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My First Scuba Diving Experience

Updated on October 14, 2014
That's me on the left with my Dive buddy
That's me on the left with my Dive buddy | Source

What this article is 'not'

Firstly,let me clarify...this article is not about the basics of scuba diving and the technicalities of the instruments involved. I am not qualified to share that kind of information.In fact, I can't even swim to save my own life,so imagine my plight as my dive buddy said "OK, heard the Master Trainer tell you everything about Scuba diving and the Do's & Don't's...let's dive!"

This article is all about preparing oneself for this 'once in a life-time kinda experience' going to share my experiences through this un-edited video,so that you can experience first hand what I went through.All the images and video here have been captured on my Kodak Playsport HD underwater camera.

En route to Anilao...some of the world's best scuba diving destinations

In Dec'12,I had an opportunity to be in Manila on some work and had just one weekend in between. I had long read about the diving sites around Anilao and being an Aquarium enthusiast was quite keen to go Scuba diving and seeing these wonderful reefs firsthand.Anilao is about a 3 hour drive south of Manila. The recommended site was an oft-visited resort known as Planet Dive at San Theodore,Anilau.You can find them on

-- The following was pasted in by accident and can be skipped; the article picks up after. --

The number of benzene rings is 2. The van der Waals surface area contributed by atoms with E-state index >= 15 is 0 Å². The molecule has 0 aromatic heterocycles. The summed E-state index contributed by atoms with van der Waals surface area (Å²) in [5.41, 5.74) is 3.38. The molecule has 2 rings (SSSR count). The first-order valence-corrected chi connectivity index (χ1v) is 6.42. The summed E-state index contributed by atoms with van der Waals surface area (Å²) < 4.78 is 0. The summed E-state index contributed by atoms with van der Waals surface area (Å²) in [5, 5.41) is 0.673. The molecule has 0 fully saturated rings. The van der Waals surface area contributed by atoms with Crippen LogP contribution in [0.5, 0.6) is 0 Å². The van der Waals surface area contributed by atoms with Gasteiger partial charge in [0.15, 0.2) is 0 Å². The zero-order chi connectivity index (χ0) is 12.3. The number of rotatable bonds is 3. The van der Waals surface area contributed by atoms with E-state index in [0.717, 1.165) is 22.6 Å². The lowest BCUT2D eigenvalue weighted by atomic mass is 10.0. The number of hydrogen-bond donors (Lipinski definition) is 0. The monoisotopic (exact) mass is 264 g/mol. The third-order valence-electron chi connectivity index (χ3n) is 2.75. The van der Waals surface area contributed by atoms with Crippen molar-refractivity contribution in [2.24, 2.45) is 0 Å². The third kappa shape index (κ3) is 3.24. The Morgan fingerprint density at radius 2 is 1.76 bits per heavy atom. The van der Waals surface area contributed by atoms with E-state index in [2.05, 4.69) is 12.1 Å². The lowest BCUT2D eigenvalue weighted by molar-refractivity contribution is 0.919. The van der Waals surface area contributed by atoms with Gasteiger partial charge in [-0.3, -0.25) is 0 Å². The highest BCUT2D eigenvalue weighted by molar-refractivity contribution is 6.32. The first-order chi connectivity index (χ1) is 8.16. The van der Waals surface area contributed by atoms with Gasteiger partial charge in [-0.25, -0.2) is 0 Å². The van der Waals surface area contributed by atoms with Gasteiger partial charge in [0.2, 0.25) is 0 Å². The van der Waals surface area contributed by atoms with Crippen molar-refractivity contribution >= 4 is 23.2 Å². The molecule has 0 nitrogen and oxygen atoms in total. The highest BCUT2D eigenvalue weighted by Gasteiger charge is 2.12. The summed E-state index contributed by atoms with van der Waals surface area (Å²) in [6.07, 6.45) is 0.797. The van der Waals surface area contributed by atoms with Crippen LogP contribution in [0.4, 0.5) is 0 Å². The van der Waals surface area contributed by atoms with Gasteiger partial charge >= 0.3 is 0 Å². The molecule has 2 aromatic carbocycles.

We were a group of 5 first timers, of which only 1 knew how to swim. The reason I keep referring to knowing how to swim is because firstly, you don't have any fear of the water and secondly in case of any emergency,you at least feel secure in the knowledge that you can swim and save yourself (or whatever).So,it was but natural for the four of us to ask our Master Trainer whether it was necessary for us to know swimming and to hear him say "It helps,but not necessary". I think part of that response was in effect because we were diving in a shallow site not more than 25 feet and at no point in time were we diving without a trained diver as a buddy.

So,knowing that helped and we sat attentively as our Dive Master explained the use of the Diving Mask,making us wear it and breathing through our mouth (the mask blocks your nostrils). Next he explained the 'BCD - Bouyancy Control Device' and how one could control the bouyancy (making oneself go down or up) and the air regulators.The next step was to get strapped up in our wet suits. This was a struggle for most of us as the wet suits seemed to be fit for some other size,but we finally managed getting in to them.

Click thumbnail to view full-size
Our Dive MasterThe BCDExplaining how to use the BCD
Our Dive Master
Our Dive Master | Source
The BCD | Source
Explaining how to use the BCD
Explaining how to use the BCD | Source

Easier said than done

We were fitted with the BCD,the air cylinder and the lead weights once we were in waist high water.That helped lighten the load.Our buddy divers took us through the final set of instructions and the hand signals once again and we were set to dive (or so we thought!).